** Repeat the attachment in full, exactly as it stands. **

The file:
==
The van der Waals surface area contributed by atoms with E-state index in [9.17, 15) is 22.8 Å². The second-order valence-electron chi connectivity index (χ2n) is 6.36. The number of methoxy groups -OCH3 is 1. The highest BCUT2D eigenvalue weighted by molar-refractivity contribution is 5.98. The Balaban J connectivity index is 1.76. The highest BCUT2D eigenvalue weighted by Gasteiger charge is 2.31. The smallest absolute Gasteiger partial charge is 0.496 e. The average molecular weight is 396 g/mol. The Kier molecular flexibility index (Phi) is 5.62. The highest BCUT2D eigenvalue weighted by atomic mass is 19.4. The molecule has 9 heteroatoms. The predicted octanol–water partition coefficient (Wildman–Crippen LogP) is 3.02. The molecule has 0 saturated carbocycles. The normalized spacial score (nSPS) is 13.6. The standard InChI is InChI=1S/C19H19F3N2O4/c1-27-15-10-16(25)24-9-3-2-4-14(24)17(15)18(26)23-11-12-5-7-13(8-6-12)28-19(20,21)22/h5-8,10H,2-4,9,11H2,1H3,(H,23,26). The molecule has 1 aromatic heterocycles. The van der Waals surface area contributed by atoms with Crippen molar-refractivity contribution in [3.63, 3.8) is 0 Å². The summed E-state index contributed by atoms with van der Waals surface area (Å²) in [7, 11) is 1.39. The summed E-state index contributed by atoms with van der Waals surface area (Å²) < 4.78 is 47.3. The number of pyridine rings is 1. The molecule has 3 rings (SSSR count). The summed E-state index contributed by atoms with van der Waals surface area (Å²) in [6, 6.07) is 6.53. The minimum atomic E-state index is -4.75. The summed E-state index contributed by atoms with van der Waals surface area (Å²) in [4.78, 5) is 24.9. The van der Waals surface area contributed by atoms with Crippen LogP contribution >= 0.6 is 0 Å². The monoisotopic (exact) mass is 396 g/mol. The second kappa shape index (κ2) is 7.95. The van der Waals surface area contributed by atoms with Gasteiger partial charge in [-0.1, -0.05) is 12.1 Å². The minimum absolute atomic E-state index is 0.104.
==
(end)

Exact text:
The van der Waals surface area contributed by atoms with E-state index in [9.17, 15) is 22.8 Å². The second-order valence-electron chi connectivity index (χ2n) is 6.36. The number of methoxy groups -OCH3 is 1. The highest BCUT2D eigenvalue weighted by molar-refractivity contribution is 5.98. The Balaban J connectivity index is 1.76. The highest BCUT2D eigenvalue weighted by Gasteiger charge is 2.31. The smallest absolute Gasteiger partial charge is 0.496 e. The average molecular weight is 396 g/mol. The Kier molecular flexibility index (Phi) is 5.62. The highest BCUT2D eigenvalue weighted by atomic mass is 19.4. The molecule has 9 heteroatoms. The predicted octanol–water partition coefficient (Wildman–Crippen LogP) is 3.02. The molecule has 0 saturated carbocycles. The normalized spacial score (nSPS) is 13.6. The standard InChI is InChI=1S/C19H19F3N2O4/c1-27-15-10-16(25)24-9-3-2-4-14(24)17(15)18(26)23-11-12-5-7-13(8-6-12)28-19(20,21)22/h5-8,10H,2-4,9,11H2,1H3,(H,23,26). The molecule has 1 aromatic heterocycles. The van der Waals surface area contributed by atoms with Crippen molar-refractivity contribution in [3.63, 3.8) is 0 Å². The summed E-state index contributed by atoms with van der Waals surface area (Å²) in [7, 11) is 1.39. The summed E-state index contributed by atoms with van der Waals surface area (Å²) < 4.78 is 47.3. The number of pyridine rings is 1. The molecule has 3 rings (SSSR count). The summed E-state index contributed by atoms with van der Waals surface area (Å²) in [6, 6.07) is 6.53. The minimum atomic E-state index is -4.75. The summed E-state index contributed by atoms with van der Waals surface area (Å²) in [4.78, 5) is 24.9. The van der Waals surface area contributed by atoms with Crippen LogP contribution >= 0.6 is 0 Å². The monoisotopic (exact) mass is 396 g/mol. The second kappa shape index (κ2) is 7.95. The van der Waals surface area contributed by atoms with Gasteiger partial charge in [-0.1, -0.05) is 12.1 Å². The minimum absolute atomic E-state index is 0.104.